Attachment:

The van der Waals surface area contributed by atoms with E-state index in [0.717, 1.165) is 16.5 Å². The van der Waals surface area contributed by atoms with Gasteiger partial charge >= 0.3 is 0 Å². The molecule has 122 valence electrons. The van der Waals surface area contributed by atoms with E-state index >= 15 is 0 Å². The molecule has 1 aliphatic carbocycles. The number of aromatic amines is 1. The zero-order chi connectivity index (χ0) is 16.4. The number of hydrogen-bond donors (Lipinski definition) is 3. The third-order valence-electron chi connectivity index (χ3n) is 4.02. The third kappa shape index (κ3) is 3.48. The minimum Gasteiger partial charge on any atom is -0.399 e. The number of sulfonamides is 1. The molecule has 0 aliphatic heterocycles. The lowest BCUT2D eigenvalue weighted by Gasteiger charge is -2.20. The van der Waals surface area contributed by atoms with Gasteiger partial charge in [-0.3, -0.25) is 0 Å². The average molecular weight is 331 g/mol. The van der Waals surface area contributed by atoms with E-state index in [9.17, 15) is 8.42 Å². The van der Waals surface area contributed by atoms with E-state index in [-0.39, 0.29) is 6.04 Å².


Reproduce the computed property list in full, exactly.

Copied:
The van der Waals surface area contributed by atoms with E-state index in [0.717, 1.165) is 16.5 Å². The van der Waals surface area contributed by atoms with Gasteiger partial charge >= 0.3 is 0 Å². The molecule has 122 valence electrons. The van der Waals surface area contributed by atoms with E-state index >= 15 is 0 Å². The molecule has 1 aliphatic carbocycles. The number of aromatic amines is 1. The zero-order chi connectivity index (χ0) is 16.4. The number of hydrogen-bond donors (Lipinski definition) is 3. The third-order valence-electron chi connectivity index (χ3n) is 4.02. The third kappa shape index (κ3) is 3.48. The minimum Gasteiger partial charge on any atom is -0.399 e. The number of sulfonamides is 1. The molecule has 0 aliphatic heterocycles. The lowest BCUT2D eigenvalue weighted by Gasteiger charge is -2.20. The van der Waals surface area contributed by atoms with Gasteiger partial charge in [-0.3, -0.25) is 0 Å². The average molecular weight is 331 g/mol. The van der Waals surface area contributed by atoms with E-state index in [9.17, 15) is 8.42 Å². The van der Waals surface area contributed by atoms with E-state index in [-0.39, 0.29) is 6.04 Å².